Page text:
Angelina: NO! Nayelin draws ugly, so you should just do it.

Me: Hmm…well it’s her homework, so I don’t want to do it for her….

Angelina: No, just draw it. Nayelin draws so ugly.

Nayelin starts crying.

Me: Oh Nayelin, I think you draw very pretty. Hmm…well I think the teachers want the kids to learn, right? How will she get better if she never gets to practice?

Angelina: No, I want her to get good grades. I would do it, but I don’t know a lot about drawing. I bet you draw really pretty.

Yes, I'm frustrated. But still not wanting to offend her.

Me: Well I don’t know much about drawing either, but I will try and Nayelin can help me color.

Angelina: No. I don’t want her to ruin it.

Me: Ok…well we will see.

Attempting to draw…art’s never been my strong suit. If in doubt, please refer to my Art post.

Angelina: Well, you know the Mary wore something on her head, you know?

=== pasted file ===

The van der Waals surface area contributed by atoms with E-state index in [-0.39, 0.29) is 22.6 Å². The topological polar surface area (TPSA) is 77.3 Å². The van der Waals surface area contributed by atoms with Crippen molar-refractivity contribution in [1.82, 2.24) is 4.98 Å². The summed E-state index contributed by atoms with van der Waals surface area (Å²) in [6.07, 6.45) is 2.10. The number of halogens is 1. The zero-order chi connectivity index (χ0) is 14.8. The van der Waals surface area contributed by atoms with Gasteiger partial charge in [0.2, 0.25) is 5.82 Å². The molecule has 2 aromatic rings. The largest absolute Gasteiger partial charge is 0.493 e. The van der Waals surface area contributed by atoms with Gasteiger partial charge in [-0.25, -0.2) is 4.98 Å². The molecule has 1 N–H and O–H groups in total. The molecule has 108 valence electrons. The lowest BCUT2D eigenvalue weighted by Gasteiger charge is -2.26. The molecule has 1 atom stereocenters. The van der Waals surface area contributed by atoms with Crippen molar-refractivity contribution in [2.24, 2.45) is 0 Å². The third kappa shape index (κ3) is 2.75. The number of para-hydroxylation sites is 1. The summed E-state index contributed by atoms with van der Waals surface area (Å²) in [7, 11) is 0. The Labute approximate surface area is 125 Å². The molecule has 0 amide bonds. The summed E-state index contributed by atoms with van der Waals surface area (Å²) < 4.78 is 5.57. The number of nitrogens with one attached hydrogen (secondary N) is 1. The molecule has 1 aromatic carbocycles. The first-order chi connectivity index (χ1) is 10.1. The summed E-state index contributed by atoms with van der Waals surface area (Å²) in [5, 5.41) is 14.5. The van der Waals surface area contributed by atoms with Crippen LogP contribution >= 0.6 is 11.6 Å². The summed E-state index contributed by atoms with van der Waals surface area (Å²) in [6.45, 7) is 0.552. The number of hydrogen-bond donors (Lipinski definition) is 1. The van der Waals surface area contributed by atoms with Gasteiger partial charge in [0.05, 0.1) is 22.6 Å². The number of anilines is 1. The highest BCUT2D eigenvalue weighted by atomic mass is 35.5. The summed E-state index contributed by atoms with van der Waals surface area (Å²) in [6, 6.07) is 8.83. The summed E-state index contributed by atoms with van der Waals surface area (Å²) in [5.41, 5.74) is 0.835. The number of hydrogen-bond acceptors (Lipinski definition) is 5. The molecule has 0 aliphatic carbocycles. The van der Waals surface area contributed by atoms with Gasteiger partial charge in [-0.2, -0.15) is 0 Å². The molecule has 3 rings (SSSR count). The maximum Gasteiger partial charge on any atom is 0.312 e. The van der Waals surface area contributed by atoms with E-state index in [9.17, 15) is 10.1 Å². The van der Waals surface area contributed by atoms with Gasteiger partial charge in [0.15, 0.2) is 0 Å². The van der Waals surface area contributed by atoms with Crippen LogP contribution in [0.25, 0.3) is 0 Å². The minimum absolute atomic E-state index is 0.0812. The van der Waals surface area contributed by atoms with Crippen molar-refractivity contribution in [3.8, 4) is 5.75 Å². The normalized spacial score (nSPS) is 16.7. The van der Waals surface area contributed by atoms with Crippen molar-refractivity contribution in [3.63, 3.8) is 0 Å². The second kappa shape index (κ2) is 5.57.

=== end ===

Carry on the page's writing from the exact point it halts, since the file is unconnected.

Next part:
Me: Ok. I will try.

Angelina: …and her skirt was longer, you know. I don’t want to see her shoes. I don’t know much about art, but I think it’s better if her skirt is longer.

Me: You’re probably right.

Nayelin picks up a colored pencil.

Angelina: NO Nayelin! Don’t make it ugly, muchacha! Go away while Heather works!

Me: Maybe it would be a good idea for her to help me…?

Angelina: No. That muchacha has to learn respect.

Me: Ok. You know, in the United States, I used to do my homework by myself and it was really ugly. But little by little, I learned and it made me better because I did my own work.

Angelina: MmHmm. You know, Joseph always holds a staff thing in his hand.

Me: Oh..ok…I will try.

Angelina: No it was in his other hand.